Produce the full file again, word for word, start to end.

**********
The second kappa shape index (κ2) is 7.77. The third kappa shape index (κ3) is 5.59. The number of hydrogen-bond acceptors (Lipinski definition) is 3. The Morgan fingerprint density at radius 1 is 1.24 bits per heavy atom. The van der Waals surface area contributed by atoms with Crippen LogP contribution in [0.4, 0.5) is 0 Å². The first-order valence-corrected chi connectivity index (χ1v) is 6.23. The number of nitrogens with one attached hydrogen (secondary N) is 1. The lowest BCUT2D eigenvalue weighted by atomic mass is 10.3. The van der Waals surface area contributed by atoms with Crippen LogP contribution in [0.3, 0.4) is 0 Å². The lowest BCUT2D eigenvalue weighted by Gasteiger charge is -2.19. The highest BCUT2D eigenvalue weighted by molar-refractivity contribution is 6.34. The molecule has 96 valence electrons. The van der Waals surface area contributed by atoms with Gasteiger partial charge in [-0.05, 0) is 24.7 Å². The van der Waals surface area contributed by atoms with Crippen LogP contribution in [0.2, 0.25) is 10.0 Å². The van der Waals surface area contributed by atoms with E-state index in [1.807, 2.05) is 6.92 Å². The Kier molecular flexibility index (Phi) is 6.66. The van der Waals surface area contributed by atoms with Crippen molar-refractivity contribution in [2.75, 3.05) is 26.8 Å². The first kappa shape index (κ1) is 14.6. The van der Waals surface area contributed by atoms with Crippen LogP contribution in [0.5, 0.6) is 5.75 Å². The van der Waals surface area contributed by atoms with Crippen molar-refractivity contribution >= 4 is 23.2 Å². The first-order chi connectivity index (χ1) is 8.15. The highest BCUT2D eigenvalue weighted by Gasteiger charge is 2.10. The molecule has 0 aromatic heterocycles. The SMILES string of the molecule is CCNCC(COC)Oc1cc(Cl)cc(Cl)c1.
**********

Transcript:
The second kappa shape index (κ2) is 7.77. The third kappa shape index (κ3) is 5.59. The number of hydrogen-bond acceptors (Lipinski definition) is 3. The Morgan fingerprint density at radius 1 is 1.24 bits per heavy atom. The van der Waals surface area contributed by atoms with Crippen LogP contribution in [0.4, 0.5) is 0 Å². The first-order valence-corrected chi connectivity index (χ1v) is 6.23. The number of nitrogens with one attached hydrogen (secondary N) is 1. The lowest BCUT2D eigenvalue weighted by atomic mass is 10.3. The van der Waals surface area contributed by atoms with Crippen LogP contribution in [0.3, 0.4) is 0 Å². The lowest BCUT2D eigenvalue weighted by Gasteiger charge is -2.19. The highest BCUT2D eigenvalue weighted by molar-refractivity contribution is 6.34. The molecule has 96 valence electrons. The van der Waals surface area contributed by atoms with Gasteiger partial charge in [-0.05, 0) is 24.7 Å². The van der Waals surface area contributed by atoms with Crippen LogP contribution in [0.2, 0.25) is 10.0 Å². The van der Waals surface area contributed by atoms with E-state index in [1.807, 2.05) is 6.92 Å². The Kier molecular flexibility index (Phi) is 6.66. The van der Waals surface area contributed by atoms with Crippen molar-refractivity contribution in [2.75, 3.05) is 26.8 Å². The first kappa shape index (κ1) is 14.6. The van der Waals surface area contributed by atoms with Crippen LogP contribution in [0.5, 0.6) is 5.75 Å². The van der Waals surface area contributed by atoms with Crippen molar-refractivity contribution >= 4 is 23.2 Å². The first-order chi connectivity index (χ1) is 8.15. The highest BCUT2D eigenvalue weighted by Gasteiger charge is 2.10. The molecule has 0 aromatic heterocycles. The SMILES string of the molecule is CCNCC(COC)Oc1cc(Cl)cc(Cl)c1.